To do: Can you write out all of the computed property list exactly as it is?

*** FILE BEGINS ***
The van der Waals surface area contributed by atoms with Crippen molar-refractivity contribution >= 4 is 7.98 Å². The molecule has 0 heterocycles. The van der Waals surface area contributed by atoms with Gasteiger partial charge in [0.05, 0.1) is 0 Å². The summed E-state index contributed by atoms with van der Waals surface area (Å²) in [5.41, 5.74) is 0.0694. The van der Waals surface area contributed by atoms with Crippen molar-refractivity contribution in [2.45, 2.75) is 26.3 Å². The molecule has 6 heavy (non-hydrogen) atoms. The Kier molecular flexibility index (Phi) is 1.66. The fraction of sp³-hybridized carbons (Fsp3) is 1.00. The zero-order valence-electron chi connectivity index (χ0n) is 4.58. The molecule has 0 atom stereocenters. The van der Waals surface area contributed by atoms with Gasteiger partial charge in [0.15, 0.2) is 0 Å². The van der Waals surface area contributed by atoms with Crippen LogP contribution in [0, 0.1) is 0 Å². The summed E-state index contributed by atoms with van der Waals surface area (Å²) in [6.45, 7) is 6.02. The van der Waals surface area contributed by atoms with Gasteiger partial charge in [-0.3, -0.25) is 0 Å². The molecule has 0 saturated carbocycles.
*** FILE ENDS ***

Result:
The van der Waals surface area contributed by atoms with Crippen molar-refractivity contribution >= 4 is 7.98 Å². The molecule has 0 heterocycles. The van der Waals surface area contributed by atoms with Gasteiger partial charge in [0.05, 0.1) is 0 Å². The summed E-state index contributed by atoms with van der Waals surface area (Å²) in [5.41, 5.74) is 0.0694. The van der Waals surface area contributed by atoms with Crippen molar-refractivity contribution in [2.45, 2.75) is 26.3 Å². The molecule has 6 heavy (non-hydrogen) atoms. The Kier molecular flexibility index (Phi) is 1.66. The fraction of sp³-hybridized carbons (Fsp3) is 1.00. The zero-order valence-electron chi connectivity index (χ0n) is 4.58. The molecule has 0 atom stereocenters. The van der Waals surface area contributed by atoms with Gasteiger partial charge in [0.15, 0.2) is 0 Å². The van der Waals surface area contributed by atoms with Crippen LogP contribution in [0, 0.1) is 0 Å². The summed E-state index contributed by atoms with van der Waals surface area (Å²) in [6.45, 7) is 6.02. The van der Waals surface area contributed by atoms with Gasteiger partial charge in [-0.3, -0.25) is 0 Å². The molecule has 0 saturated carbocycles.